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Nov 14, 2013 08:44 AM EST

British Scientists Monitoring Manhattan-Sized Iceberg to Avert Shipping Lane Disaster

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British scientists are closely monitoring an iceberg the size of Manhattan to prevent a possible catastrophe in the busy international shipping lanes. The huge iceberg measuring roughly 270 square miles (700 square km) broke off from the Pine Island Glacier in Antarctica, July.

 Scientists fear that it could glide into shipping lanes in the Southern Ocean.

Icebergs split from glaciers every two years on an average. But this is the first time that the path of an ice berg's motion is being monitored.

Grant Bigg, professor at the University of Sheffield and the principal investigator of the six-month project, said that ocean currents could be affected by the large amounts of freshwater from the melting iceberg.

"If the iceberg stays around the Antarctic coast, it will melt slowly and eventually add a lot of freshwater that stays in that coastal current, altering the density and affecting the speed of the current," Bigg said in the statement. "Similarly, if it moves north it will melt faster but it could alter the overturning rates of the current as it may create a cap of freshwater above the denser seawater."

The huge chunk of ice was first spotted through the German Space Agency's earth observation satellite, TerraSAR-X, by scientists from the Alfred Wegener Institute, Helmholtz Centre for Polar and Marine Research.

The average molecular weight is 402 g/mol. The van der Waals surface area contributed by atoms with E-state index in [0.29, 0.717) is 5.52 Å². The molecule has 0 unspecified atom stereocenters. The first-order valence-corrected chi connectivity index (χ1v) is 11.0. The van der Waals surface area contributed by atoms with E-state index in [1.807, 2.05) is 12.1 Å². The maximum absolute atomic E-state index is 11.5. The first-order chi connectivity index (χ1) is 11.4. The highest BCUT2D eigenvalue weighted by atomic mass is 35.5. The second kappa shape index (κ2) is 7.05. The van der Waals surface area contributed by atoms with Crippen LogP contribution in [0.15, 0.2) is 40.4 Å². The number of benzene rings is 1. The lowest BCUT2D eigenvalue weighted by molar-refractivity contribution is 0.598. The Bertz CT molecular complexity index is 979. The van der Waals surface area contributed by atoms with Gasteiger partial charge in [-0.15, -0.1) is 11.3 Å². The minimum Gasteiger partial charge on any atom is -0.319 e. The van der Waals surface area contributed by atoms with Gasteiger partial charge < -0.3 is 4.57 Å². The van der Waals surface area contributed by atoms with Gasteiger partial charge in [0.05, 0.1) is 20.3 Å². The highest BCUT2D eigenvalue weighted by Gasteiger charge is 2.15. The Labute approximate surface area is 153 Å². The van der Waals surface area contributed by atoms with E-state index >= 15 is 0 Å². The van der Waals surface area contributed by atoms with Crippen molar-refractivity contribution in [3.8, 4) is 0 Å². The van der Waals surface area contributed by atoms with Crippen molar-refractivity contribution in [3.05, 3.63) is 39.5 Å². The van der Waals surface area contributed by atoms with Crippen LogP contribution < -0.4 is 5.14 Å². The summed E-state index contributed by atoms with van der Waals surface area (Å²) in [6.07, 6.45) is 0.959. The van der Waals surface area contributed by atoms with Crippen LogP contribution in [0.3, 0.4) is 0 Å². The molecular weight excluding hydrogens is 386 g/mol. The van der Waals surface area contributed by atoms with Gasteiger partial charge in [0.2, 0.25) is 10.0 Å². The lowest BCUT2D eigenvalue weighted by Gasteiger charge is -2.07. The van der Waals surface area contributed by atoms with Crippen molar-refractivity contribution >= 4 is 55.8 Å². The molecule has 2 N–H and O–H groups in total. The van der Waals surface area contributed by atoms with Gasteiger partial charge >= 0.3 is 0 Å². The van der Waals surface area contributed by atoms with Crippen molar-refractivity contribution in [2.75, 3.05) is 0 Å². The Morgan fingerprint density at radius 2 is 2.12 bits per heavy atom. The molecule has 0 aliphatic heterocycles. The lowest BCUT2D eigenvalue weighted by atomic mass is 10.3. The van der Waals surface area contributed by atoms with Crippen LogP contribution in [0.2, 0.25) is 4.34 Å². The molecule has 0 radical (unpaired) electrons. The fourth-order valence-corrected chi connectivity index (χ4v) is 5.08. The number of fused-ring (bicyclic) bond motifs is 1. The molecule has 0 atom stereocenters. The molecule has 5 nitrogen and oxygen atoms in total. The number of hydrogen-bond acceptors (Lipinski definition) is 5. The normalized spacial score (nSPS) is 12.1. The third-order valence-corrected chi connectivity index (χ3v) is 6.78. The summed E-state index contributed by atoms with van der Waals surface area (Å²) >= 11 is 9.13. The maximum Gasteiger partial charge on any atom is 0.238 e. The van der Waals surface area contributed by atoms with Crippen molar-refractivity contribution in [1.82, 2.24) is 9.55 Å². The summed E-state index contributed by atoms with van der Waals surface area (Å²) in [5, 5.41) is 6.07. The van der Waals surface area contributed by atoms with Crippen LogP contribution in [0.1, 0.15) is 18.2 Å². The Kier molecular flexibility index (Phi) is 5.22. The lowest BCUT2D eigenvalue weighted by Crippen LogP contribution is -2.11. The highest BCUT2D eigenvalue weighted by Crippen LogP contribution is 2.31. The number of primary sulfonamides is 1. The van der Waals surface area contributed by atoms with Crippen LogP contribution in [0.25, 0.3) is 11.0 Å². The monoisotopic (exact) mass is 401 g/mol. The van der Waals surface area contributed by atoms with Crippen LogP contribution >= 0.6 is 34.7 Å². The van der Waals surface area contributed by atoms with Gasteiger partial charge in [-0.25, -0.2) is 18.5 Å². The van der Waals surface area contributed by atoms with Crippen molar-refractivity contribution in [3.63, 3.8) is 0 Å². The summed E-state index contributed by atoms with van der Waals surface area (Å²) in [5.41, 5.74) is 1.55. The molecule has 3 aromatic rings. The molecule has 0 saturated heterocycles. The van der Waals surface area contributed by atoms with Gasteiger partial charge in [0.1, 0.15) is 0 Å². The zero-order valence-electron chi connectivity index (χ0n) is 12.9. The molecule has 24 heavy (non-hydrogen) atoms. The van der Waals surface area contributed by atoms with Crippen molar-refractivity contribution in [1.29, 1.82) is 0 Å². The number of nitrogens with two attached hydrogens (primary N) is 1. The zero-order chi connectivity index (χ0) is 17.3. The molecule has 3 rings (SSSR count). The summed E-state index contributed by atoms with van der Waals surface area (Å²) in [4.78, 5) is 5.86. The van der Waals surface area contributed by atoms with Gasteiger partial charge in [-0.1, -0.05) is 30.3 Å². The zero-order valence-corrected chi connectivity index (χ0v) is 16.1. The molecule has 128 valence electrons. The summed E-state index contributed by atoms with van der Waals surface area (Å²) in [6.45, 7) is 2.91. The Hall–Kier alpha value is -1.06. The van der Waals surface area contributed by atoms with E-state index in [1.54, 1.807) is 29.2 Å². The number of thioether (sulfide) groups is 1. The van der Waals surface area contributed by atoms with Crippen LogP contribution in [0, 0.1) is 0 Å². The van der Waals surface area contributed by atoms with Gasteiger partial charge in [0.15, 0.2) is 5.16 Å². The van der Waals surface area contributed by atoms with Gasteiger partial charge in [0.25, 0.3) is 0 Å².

"The primary reason to monitor the iceberg is that it's very large. An iceberg of this size could survive for a year or longer and it could drift a long way north in that time and end up in the vicinity of world shipping lanes in the Southern Ocean," Dr Robert Marsh from the University of Southampton, who is also part of the project, said in a statement.

 "There's a lot of activity to and from the Antarctic Peninsula, and ships could potentially cross paths with this large iceberg, although it would be an unusual coincidence."

With the help of the results from this study, scientists can accurately predict the paths of future large icebergs. Icebreaks are soon going to be a common phenomenon as global warming causes glacier calving.

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